The Tocqueville Effect: Why We're Always Angry about Something

In 1835 Alexis De Tocqueville toured the United States and recorded many elements of living in a democratic society. We can use his observations to better understand the society around us. 

The Tocqueville Effect: Why We're Always Angry about Something


No matter where you look today somebody is angry about something. Be it a happening in a far off land, something offensive that a celebrity said, or the death of a gorilla; there is somebody who is taking a stance boldly against the situation. Thanks to the internet, we all have front row seats to see them do it. Why do we see such a focus on such events with an impassioned rage? Is this new, or rather just more noticeable now in the digital age?

An answer was offered in 1835 by Alexis De Tocqueville in his masterpiece, Democracy in America. By observing the early United States in the years after the revolutions both there and in his native France, Tocqueville noticed a tendency in free peoples: a tendency to further equality. He made this observation after taking a nine month tour of the United States on behalf of the French government. During which he took his own initiative to consider the effects of living in a stable democratic society on the population.

As he put it: "The hatred that men bear to privilege increases in proportion as privileges become fewer and less considerable, so that democratic passions would seem to burn most fiercely just when they have least fuel. I have already given the reason for this phenomenon. When all conditions are unequal, no inequality is so great as to offend the eye, whereas the slightest dissimilarity is odious in the midst of general uniformity; the more complete this uniformity is, the more insupportable the sight of such a difference becomes. Hence it is natural that the love of equality should constantly increase together with equality itself, and that it should grow by what it feeds on."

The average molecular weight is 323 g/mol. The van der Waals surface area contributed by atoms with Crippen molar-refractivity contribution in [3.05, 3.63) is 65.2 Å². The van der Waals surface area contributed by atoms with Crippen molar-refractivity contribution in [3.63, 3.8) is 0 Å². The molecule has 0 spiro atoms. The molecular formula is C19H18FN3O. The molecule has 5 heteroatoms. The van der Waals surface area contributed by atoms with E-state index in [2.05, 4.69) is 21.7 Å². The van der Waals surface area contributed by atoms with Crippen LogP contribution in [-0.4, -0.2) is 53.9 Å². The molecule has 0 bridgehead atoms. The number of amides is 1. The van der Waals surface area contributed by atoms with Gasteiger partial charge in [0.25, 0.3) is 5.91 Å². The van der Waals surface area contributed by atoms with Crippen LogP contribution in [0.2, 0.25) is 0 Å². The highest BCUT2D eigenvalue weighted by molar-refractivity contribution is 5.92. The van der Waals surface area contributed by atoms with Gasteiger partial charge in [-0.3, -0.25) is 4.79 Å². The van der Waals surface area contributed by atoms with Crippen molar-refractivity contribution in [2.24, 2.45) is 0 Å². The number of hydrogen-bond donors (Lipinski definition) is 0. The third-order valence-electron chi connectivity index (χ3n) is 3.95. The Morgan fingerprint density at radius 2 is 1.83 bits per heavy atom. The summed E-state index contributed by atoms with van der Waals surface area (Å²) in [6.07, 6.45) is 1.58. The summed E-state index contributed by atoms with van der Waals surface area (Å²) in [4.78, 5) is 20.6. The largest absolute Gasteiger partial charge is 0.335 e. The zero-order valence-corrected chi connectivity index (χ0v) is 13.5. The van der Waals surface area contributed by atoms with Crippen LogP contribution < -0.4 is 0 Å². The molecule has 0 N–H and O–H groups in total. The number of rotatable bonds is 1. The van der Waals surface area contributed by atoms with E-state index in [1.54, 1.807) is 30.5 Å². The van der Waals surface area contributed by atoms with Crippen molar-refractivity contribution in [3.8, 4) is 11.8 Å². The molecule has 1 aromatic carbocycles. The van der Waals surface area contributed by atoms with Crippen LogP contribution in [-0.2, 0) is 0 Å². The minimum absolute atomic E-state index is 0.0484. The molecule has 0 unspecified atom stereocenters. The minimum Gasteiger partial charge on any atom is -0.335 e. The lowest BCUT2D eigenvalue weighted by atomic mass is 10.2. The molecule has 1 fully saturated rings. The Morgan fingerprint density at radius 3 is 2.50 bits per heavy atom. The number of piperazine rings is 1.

Tocqueville is suggesting that as conditions improve we become more offended by the remaining faults in our society. That we become more passionate about social justice as the severity of inequalities around us decreases-even if those remaining inequalities are of a lesser magnitude than previous ones.

This was reflected by Chris Rock during his Oscar monologue about the “Oscars so White” controversy.  “It’s the 88th Academy Awards, which means this whole no black nominees thing has happened at least 71 times. Black people did not protest. Black people did not protest. Why? Because we had real things to protest at the time. We were too busy being raped and lynched to care about who won Best Cinematographer. When your grandma is swinging from a tree, it’s really hard to care about Best Documentary Foreign Short.” It isn't that the issue never existed, nor that people didn't have concerns about it; but rather that other issues took precedent. Now society shifts it's focus.  

The tallest blade of grass is the first one cut by the scythe. When the most pressing issues have been resolved, there are ones that were previously ignored that can be focused on. The internet makes everything more visible, but Tocqueville shows us that people finding new and more focused things to rage against is not only a part of our past but a part of democratic society and heritage.

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